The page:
Pitt grad student 3D prints a realistic phantom head for MR research

3ders.org | 9/28/2018 | Staff
liizu (Posted by) Level 3
Click For Photo: https://www.3ders.org/images2018/pitt-grad-student-3d-prints-a-realistic-phantom-head-for-mr-research-1.jpg

Phantoms are numerical and physical models that represent the characteristics of some specified human anatomy. A physical phantom can be used to test various medical diagnostic imaging tools and wireless communication applications. Sossena Wood, a bioengineering PhD candidate at the University of Pittsburgh, has developed a 3D printed realistic phantom head for magnetic resonance research in the Swanson School of Engineering.

While electromagnetic numerical modeling has been the common resource to understand and analyze the interaction of electromagnetic fields and biological tissues, in the last few years, experimental phantoms are increasingly becoming a useful resource.

RF - Research - Facility - Whole-body - Tesla

"In the RF Research Facility, we use a whole-body 7 Tesla magnetic resonance imager (7T MRI), which is one of the strongest clinical human MRI devices in the world," said Tamer Ibrahim, Associate Professor and Director of the University of Pittsburgh's Radiofrequency (RF) Research Facility. 7T ultrahigh field technology is a powerful tool, but unfortunately, there are a few setbacks that come with this type of imaging.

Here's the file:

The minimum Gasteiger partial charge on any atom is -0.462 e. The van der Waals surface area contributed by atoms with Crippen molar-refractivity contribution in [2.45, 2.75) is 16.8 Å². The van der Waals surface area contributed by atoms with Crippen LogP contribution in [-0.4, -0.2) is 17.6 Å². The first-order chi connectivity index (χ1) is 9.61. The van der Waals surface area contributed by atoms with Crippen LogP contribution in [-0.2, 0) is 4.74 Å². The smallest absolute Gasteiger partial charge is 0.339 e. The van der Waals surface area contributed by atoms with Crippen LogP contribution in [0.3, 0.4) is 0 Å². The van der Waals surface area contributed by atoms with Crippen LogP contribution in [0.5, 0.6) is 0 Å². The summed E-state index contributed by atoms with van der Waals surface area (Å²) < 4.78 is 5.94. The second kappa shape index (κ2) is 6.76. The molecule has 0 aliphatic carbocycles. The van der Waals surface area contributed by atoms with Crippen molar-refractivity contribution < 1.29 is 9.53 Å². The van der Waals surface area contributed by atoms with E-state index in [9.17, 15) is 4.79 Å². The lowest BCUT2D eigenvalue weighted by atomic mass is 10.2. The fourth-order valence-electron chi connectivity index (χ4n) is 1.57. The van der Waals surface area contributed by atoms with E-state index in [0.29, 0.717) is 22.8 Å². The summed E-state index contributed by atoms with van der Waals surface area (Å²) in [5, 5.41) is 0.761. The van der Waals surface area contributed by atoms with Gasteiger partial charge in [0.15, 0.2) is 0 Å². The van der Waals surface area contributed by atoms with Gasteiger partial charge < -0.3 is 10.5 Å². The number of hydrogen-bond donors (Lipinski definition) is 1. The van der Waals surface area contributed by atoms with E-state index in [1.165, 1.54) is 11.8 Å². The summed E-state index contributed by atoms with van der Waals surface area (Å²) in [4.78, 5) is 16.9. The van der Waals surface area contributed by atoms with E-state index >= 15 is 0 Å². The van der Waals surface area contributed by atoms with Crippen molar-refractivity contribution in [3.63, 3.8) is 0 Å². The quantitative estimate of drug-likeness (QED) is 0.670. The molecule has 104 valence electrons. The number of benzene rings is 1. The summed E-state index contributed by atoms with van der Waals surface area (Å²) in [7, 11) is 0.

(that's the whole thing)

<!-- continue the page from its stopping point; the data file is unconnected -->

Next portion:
"As you move from lower to higher fields, the images produced become less uniform and localized heating becomes more prevalent," explained Ibrahim. He envisioned designing a 3D printed phantom head to use with the uniquely designed ultrahigh field technology in his lab.

Phantom - Head - Issues - Way - Imaging

"We wanted to develop an anthropomorphic phantom head to help us better understand these issues by providing a safer way to test the imaging. We use the device to analyze, evaluate, and calibrate the MRI systems and instrumentation before testing new protocols on human subjects."

Researchers are currently using numerical simulations to study the effect of electromagnetic (EM) fields on biological tissues at varying frequencies. Wood said, "EM numerical modeling has been a standard when analyzing these interactions, and we wanted to create a phantom that resembled the human form for use in validating the EM modeling, thereby providing a more...
(Excerpt) Read more at: 3ders.org
Wake Up To Breaking News!
Sign In or Register to comment.

Welcome to Long Room!

Where The World Finds Its News!